Transfer Flow replacement fuel tank nearly doubles F250/F-350 Super Duties’ driving range
Landscaper or construction worker, aggregates manager or bridge builder, most owners of heavy-duty pickups in the trades choose a diesel package over gas because it provides the best power for pulling trailers and hauling loads while delivering good fuel economy.
Better fuel economy equates to more time spent in the field and less at the fuel pump.
So the last thing you’d want to see in your new diesel pickup is a smaller fuel tank. But, alas, that’s exactly what’s happened underneath the new Ford Super Duties.
The new engine is said to get about 20-percent better fuel economy than the previous diesel. But instead of extending the driving range of the new trucks, Ford keeps it about the same by cutting the fuel tank size from 30.5-gallons to 26.
That loss in fuel capacity just happens to be by the same amount as the 5.5-gallon Diesel Exhaust Fluid (DEF) reservoir that now sits behind fuel tank on F-250/350Crew Cab 4x4s.
For those who want to stay on the road as long as possible between fuel stops, California-based Transfer Flow has an immediate remedy: Replace the little OEM plastic fuel tank with a 50-gallon steel tank.
It’s an easy upgrade for any shop, as demonstrated by Truck Supply & Outfitters (trucksupplyandoutfitters.com; 205-553-4203). They installed one of the new fuel tanks, which retail for about $800, in our 2011 F-250 – known affectionately as Project Super Crew.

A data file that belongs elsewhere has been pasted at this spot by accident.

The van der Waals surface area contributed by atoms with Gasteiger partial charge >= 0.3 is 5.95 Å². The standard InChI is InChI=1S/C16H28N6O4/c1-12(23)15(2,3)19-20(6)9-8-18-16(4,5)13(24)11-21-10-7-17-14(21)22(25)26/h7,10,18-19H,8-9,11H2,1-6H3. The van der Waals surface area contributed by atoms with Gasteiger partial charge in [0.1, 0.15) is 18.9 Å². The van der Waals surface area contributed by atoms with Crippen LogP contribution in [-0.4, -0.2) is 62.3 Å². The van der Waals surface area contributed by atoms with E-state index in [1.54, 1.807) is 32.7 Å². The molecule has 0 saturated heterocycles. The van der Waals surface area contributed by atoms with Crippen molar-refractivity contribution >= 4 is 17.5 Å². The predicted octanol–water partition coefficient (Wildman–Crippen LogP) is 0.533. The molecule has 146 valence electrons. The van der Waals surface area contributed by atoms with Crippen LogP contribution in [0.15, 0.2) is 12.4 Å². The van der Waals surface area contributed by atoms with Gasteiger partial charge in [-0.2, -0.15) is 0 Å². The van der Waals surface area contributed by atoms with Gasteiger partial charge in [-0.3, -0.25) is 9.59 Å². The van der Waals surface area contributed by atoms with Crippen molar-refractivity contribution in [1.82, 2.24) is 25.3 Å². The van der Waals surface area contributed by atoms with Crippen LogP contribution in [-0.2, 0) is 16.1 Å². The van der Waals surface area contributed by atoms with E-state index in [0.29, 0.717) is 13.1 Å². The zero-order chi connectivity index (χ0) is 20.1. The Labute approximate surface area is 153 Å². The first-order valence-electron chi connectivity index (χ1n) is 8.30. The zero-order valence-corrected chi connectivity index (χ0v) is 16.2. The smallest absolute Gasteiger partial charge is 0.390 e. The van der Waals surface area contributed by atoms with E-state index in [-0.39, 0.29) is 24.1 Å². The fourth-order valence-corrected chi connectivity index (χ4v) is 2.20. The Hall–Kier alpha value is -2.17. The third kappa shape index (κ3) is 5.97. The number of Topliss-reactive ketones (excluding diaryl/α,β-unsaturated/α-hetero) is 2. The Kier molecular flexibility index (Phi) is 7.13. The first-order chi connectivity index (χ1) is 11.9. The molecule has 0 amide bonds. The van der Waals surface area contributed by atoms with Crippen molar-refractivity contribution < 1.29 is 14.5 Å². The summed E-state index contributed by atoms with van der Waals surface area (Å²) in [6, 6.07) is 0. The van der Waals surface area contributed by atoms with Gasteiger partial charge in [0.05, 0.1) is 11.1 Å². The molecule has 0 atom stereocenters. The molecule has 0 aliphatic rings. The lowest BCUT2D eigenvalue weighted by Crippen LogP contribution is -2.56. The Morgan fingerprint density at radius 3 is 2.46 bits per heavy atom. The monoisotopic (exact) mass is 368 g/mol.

Professional installer Daniel Parker completed the swap in about 90 minutes. He also shot our Project Super Crew’s new tank with All-Pro Lining’s spray-on protective bed coating to keep it looking good over the long haul.
As you can see from the photos, the fuel tank upgrade is simple and doesn’t require any special tools other than a good transmission jack when using a hoist, or floor jack if a hoist isn’t handy. Transfer Flow’s step-by-step installation instructions are thorough, leaving nothing to chance.
Upgrading to the larger replacement fuel tank nearly doubles driving range, which means less time spent at the fuel pump and more time on the jobsite. That’s a win-win in our book.
Go to the Project Super Crew installs at propickupmag.com to view more detailed step-by-step photos.
1 Unbolt the filler neck from the body and remove the fuel tank skid plate. Place a transmission jack under the tank and use cinch straps to secure it to the stand. Then unbolt the fuel tank from the frame and slowly lower it about six inches.
6 Test the new float with the OEM sending unit to ensure proper adjustment. The multimeter should read between 175-185 ohms when the float is at bottom (empty position) and 7-14 ohms when it at the upper stop (full).
9 Place TFI tank on transmission jack and lift it into position. Reconnect the fuel lines and electrical plug to the tank fittings and sending unit. Then raise and bolt into place using new straps and frame mounting brackets.
10 Siphon any remaining fuel from the old fuel tank to the new one. We used the Super Siphon hose ($11) from denniskirk.com to make the fuel transfer quickly.